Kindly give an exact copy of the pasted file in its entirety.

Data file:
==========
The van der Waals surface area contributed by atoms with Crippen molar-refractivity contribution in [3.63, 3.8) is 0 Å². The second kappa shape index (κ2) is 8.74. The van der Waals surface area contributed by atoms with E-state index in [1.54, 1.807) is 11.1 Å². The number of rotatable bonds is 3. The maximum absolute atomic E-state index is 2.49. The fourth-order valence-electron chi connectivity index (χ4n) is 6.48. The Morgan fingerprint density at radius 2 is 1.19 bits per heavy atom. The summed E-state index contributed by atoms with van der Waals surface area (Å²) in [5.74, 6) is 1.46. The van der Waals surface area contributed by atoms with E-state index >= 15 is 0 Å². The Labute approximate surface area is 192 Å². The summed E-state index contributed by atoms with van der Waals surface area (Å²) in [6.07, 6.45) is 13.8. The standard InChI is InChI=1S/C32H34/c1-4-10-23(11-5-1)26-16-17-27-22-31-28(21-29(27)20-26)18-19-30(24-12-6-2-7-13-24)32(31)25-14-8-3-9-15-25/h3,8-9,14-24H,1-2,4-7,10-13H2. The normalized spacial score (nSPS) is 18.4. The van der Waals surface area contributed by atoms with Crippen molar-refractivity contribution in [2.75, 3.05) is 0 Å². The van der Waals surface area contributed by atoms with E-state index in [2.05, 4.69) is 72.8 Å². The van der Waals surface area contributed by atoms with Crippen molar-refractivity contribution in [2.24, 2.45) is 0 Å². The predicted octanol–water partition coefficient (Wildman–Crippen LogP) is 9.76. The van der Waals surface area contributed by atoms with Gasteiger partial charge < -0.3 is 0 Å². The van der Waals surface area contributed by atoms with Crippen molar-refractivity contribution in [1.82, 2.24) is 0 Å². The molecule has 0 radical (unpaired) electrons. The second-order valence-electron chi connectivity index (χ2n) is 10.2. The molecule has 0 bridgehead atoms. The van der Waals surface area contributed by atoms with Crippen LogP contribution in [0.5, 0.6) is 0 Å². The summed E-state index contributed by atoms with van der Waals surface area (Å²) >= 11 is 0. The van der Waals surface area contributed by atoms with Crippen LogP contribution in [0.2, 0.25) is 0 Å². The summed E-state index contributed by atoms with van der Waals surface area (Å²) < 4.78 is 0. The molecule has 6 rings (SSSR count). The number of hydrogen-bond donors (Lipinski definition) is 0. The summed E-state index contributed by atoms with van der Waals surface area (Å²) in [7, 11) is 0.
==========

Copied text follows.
The van der Waals surface area contributed by atoms with Crippen molar-refractivity contribution in [3.63, 3.8) is 0 Å². The second kappa shape index (κ2) is 8.74. The van der Waals surface area contributed by atoms with E-state index in [1.54, 1.807) is 11.1 Å². The number of rotatable bonds is 3. The maximum absolute atomic E-state index is 2.49. The fourth-order valence-electron chi connectivity index (χ4n) is 6.48. The Morgan fingerprint density at radius 2 is 1.19 bits per heavy atom. The summed E-state index contributed by atoms with van der Waals surface area (Å²) in [5.74, 6) is 1.46. The van der Waals surface area contributed by atoms with E-state index >= 15 is 0 Å². The Labute approximate surface area is 192 Å². The summed E-state index contributed by atoms with van der Waals surface area (Å²) in [6.07, 6.45) is 13.8. The standard InChI is InChI=1S/C32H34/c1-4-10-23(11-5-1)26-16-17-27-22-31-28(21-29(27)20-26)18-19-30(24-12-6-2-7-13-24)32(31)25-14-8-3-9-15-25/h3,8-9,14-24H,1-2,4-7,10-13H2. The normalized spacial score (nSPS) is 18.4. The van der Waals surface area contributed by atoms with Crippen molar-refractivity contribution in [2.75, 3.05) is 0 Å². The van der Waals surface area contributed by atoms with E-state index in [2.05, 4.69) is 72.8 Å². The van der Waals surface area contributed by atoms with Crippen molar-refractivity contribution in [2.24, 2.45) is 0 Å². The predicted octanol–water partition coefficient (Wildman–Crippen LogP) is 9.76. The van der Waals surface area contributed by atoms with Gasteiger partial charge < -0.3 is 0 Å². The van der Waals surface area contributed by atoms with Crippen molar-refractivity contribution in [1.82, 2.24) is 0 Å². The molecule has 0 radical (unpaired) electrons. The second-order valence-electron chi connectivity index (χ2n) is 10.2. The molecule has 0 bridgehead atoms. The van der Waals surface area contributed by atoms with Crippen LogP contribution in [0.5, 0.6) is 0 Å². The summed E-state index contributed by atoms with van der Waals surface area (Å²) >= 11 is 0. The van der Waals surface area contributed by atoms with Crippen LogP contribution in [0.2, 0.25) is 0 Å². The summed E-state index contributed by atoms with van der Waals surface area (Å²) < 4.78 is 0. The molecule has 6 rings (SSSR count). The number of hydrogen-bond donors (Lipinski definition) is 0. The summed E-state index contributed by atoms with van der Waals surface area (Å²) in [7, 11) is 0.